Let’s start by stating the obvious: it’s very unlikely any of the eight candidates on stage for the August 23 debate in Milwaukee will become next year’s Republican presidential nominee. All nationwide and early-state polls point to the same conclusion: most GOP voters aren’t looking for an alternative to Donald Trump. They don’t find his baggage disqualifying. He’ll be the nominee unless he is physically incapacitated between now and next summer.
With that assumption in mind, we should think about “winners” from the first Republican National Committee debate in a different way. The question isn’t who improved their chances of winning this race, but rather, who made sure they will remain relevant, both in this election cycle and in the future, when Trump won’t be on the ballot?
From that perspective, no one had a better night than former South Carolina Governor and United Nations Ambassador Nikki Haley. Here’s why:
Haley made the best use of her speaking time.
Fox News personalities Bret Baier and Martha MacCallum did a horrendous job as moderators. They phrased some questions poorly, couldn’t control the crowd interruptions, didn’t enforce the time limits for responses, and didn’t give everyone a chance to speak on some topics.
That forced candidates to take the initiative, and Haley did. She used a solid one-liner, invoking the Margaret Thatcher quote that inspired a book Haley wrote: “This is exactly why Margaret Thatcher said, ‘If you want something said, ask a man. If you want something done, ask a woman.”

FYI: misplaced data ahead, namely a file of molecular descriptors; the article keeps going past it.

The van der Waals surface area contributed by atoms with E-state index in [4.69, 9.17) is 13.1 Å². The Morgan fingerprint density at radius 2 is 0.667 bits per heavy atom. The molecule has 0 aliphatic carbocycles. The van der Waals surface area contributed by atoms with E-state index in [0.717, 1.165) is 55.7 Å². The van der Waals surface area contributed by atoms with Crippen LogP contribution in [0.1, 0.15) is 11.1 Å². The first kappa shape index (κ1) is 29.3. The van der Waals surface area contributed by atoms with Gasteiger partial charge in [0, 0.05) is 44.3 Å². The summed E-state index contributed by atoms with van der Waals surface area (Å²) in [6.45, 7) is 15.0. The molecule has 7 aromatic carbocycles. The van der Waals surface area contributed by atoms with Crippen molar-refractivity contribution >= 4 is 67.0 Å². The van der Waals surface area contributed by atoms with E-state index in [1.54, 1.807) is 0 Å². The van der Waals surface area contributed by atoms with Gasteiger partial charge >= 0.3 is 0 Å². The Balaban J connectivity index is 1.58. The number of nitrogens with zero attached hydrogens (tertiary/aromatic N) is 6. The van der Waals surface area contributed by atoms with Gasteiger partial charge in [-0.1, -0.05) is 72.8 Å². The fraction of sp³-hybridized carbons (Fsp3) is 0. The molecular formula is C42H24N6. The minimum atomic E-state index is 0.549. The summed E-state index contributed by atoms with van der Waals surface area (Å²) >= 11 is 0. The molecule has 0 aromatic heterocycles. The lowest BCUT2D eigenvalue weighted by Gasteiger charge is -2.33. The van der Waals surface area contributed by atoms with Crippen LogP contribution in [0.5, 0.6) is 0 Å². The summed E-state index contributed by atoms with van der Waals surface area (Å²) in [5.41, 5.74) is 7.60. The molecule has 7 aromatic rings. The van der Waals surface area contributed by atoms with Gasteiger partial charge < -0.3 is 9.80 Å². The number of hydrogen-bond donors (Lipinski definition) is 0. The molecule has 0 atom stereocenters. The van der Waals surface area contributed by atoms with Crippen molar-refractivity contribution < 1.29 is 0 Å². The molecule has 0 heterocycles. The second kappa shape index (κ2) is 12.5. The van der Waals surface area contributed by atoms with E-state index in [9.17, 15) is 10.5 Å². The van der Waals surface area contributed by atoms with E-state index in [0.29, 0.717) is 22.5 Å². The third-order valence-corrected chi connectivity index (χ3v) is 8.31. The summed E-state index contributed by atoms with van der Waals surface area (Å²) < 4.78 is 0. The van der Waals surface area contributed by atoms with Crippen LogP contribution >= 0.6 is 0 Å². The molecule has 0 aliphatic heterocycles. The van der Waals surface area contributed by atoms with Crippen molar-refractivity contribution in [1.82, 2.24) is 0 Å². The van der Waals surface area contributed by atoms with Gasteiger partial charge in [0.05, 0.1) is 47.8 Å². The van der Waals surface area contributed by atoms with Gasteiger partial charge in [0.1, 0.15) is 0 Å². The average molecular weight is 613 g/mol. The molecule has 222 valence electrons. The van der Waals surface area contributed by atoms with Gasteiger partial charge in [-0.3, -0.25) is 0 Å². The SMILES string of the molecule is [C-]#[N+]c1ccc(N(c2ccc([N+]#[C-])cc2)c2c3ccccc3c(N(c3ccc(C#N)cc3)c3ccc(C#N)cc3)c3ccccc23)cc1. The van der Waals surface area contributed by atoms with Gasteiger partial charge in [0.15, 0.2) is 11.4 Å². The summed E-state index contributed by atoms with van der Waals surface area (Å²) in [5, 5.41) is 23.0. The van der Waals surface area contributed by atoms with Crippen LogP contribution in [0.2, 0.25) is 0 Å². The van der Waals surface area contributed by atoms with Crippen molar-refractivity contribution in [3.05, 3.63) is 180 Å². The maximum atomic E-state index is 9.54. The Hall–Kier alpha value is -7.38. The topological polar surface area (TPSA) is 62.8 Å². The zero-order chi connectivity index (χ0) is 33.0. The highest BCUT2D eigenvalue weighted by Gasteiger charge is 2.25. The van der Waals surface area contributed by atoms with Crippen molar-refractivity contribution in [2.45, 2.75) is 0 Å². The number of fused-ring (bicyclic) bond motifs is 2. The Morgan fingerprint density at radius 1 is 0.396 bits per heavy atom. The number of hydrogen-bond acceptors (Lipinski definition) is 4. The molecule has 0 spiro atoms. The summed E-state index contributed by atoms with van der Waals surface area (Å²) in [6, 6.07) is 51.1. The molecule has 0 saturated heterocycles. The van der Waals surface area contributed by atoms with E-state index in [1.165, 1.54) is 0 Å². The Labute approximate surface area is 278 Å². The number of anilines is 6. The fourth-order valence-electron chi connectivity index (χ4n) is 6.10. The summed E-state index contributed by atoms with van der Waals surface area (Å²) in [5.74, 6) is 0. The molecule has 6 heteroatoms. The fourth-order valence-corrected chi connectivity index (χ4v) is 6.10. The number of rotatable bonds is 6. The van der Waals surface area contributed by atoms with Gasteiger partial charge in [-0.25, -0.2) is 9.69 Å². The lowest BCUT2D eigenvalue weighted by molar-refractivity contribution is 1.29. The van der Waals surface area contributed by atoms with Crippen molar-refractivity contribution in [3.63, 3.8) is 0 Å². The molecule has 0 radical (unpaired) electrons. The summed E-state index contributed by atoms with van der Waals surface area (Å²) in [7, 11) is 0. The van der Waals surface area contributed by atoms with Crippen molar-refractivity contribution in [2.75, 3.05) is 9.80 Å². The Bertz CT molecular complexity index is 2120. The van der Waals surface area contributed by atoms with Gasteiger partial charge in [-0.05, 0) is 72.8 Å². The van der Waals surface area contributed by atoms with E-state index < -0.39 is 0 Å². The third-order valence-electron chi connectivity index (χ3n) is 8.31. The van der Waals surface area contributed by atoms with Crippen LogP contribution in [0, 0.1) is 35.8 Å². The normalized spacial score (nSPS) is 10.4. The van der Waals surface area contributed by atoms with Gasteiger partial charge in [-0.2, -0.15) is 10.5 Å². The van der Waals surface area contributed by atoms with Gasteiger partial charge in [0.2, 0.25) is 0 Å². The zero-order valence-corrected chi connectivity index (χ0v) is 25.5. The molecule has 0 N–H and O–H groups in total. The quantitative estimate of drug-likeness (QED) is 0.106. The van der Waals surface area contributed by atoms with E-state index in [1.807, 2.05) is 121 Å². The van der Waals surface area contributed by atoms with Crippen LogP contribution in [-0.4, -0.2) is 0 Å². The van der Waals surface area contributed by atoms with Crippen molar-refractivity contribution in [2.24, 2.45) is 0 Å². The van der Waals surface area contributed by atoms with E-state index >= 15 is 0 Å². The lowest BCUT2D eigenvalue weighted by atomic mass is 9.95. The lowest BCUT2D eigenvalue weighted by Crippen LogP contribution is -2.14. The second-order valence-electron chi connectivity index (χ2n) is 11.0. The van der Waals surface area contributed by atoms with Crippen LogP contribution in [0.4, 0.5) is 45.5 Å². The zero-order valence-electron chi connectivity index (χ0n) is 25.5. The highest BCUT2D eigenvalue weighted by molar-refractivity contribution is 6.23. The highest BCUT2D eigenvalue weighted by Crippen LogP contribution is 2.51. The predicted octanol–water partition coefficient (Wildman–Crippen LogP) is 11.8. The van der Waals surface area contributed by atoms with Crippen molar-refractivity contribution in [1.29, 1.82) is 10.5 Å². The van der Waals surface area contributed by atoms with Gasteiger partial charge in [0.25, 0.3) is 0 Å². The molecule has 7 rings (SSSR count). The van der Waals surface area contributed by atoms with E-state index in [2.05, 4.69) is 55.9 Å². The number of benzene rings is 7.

She tangled with rising star Vivek Ramaswamy on foreign policy. She set herself apart from the field with unusual rhetoric on abortion, and criticized Trump by name.
CNN calculated the speaking time for all eight candidates and found Haley in fifth place, with a big gap between her and the four contenders who got more time. On that metric, she was only about 30 seconds ahead of Senator Tim Scott of South Carolina and North Dakota Governor Doug Burgum, who waited patiently for a chance to speak instead of barging in like some others.
Yet Haley made it onto post-debate “highlight reels” and was in several clips shared widely on social media last night. Scott and Burgum delivered their practiced lines but didn’t leave much of an impression.
In a CNN focus group of Iowa Republicans, a plurality of seven voters thought Ramaswamy won the debate. But Haley came second with four people saying she did the best. Only two people in that focus group said Florida Governor Ron DeSantis won the debate, and no one picked Scott, Burgum, former New Jersey Governor Chris Christie, former Vice President Mike Pence, or former Arkansas Governor Asa Hutchinson.
She emphasized her strengths.